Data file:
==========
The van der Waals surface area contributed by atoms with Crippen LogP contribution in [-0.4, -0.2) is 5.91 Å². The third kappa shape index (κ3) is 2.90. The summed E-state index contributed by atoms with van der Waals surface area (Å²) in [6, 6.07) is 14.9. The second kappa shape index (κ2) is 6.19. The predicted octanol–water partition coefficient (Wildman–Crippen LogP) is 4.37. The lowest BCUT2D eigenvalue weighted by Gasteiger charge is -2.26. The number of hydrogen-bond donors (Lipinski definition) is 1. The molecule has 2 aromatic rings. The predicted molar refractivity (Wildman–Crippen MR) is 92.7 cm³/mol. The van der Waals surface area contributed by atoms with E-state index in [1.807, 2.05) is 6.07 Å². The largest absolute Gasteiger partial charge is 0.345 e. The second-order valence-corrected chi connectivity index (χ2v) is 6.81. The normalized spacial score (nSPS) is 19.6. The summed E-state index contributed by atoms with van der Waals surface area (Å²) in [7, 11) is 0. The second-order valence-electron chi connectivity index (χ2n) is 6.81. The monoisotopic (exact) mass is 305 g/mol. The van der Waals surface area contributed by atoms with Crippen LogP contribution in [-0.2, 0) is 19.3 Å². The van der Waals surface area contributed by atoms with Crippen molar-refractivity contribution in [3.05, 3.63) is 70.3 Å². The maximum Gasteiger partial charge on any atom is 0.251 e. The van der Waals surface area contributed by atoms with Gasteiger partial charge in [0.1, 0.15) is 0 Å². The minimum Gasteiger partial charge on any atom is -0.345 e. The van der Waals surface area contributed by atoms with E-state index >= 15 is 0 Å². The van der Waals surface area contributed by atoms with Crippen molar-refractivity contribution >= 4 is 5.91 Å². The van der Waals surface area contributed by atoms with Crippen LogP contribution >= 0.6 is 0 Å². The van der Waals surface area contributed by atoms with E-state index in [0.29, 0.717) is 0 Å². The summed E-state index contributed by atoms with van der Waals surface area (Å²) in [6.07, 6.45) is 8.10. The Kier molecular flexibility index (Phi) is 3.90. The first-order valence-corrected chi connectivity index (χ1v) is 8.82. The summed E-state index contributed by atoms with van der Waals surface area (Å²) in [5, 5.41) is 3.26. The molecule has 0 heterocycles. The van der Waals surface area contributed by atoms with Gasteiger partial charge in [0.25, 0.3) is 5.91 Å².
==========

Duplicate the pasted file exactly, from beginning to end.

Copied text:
The van der Waals surface area contributed by atoms with Crippen LogP contribution in [-0.4, -0.2) is 5.91 Å². The third kappa shape index (κ3) is 2.90. The summed E-state index contributed by atoms with van der Waals surface area (Å²) in [6, 6.07) is 14.9. The second kappa shape index (κ2) is 6.19. The predicted octanol–water partition coefficient (Wildman–Crippen LogP) is 4.37. The lowest BCUT2D eigenvalue weighted by Gasteiger charge is -2.26. The number of hydrogen-bond donors (Lipinski definition) is 1. The molecule has 2 aromatic rings. The predicted molar refractivity (Wildman–Crippen MR) is 92.7 cm³/mol. The van der Waals surface area contributed by atoms with E-state index in [1.807, 2.05) is 6.07 Å². The largest absolute Gasteiger partial charge is 0.345 e. The second-order valence-corrected chi connectivity index (χ2v) is 6.81. The normalized spacial score (nSPS) is 19.6. The summed E-state index contributed by atoms with van der Waals surface area (Å²) in [7, 11) is 0. The second-order valence-electron chi connectivity index (χ2n) is 6.81. The monoisotopic (exact) mass is 305 g/mol. The van der Waals surface area contributed by atoms with Crippen LogP contribution in [-0.2, 0) is 19.3 Å². The van der Waals surface area contributed by atoms with Crippen molar-refractivity contribution in [3.05, 3.63) is 70.3 Å². The maximum Gasteiger partial charge on any atom is 0.251 e. The van der Waals surface area contributed by atoms with Gasteiger partial charge in [0.1, 0.15) is 0 Å². The minimum Gasteiger partial charge on any atom is -0.345 e. The van der Waals surface area contributed by atoms with E-state index >= 15 is 0 Å². The van der Waals surface area contributed by atoms with Crippen molar-refractivity contribution >= 4 is 5.91 Å². The van der Waals surface area contributed by atoms with Crippen LogP contribution >= 0.6 is 0 Å². The van der Waals surface area contributed by atoms with E-state index in [0.29, 0.717) is 0 Å². The summed E-state index contributed by atoms with van der Waals surface area (Å²) in [6.07, 6.45) is 8.10. The Kier molecular flexibility index (Phi) is 3.90. The first-order valence-corrected chi connectivity index (χ1v) is 8.82. The summed E-state index contributed by atoms with van der Waals surface area (Å²) in [5, 5.41) is 3.26. The molecule has 0 heterocycles. The van der Waals surface area contributed by atoms with Gasteiger partial charge in [0.25, 0.3) is 5.91 Å².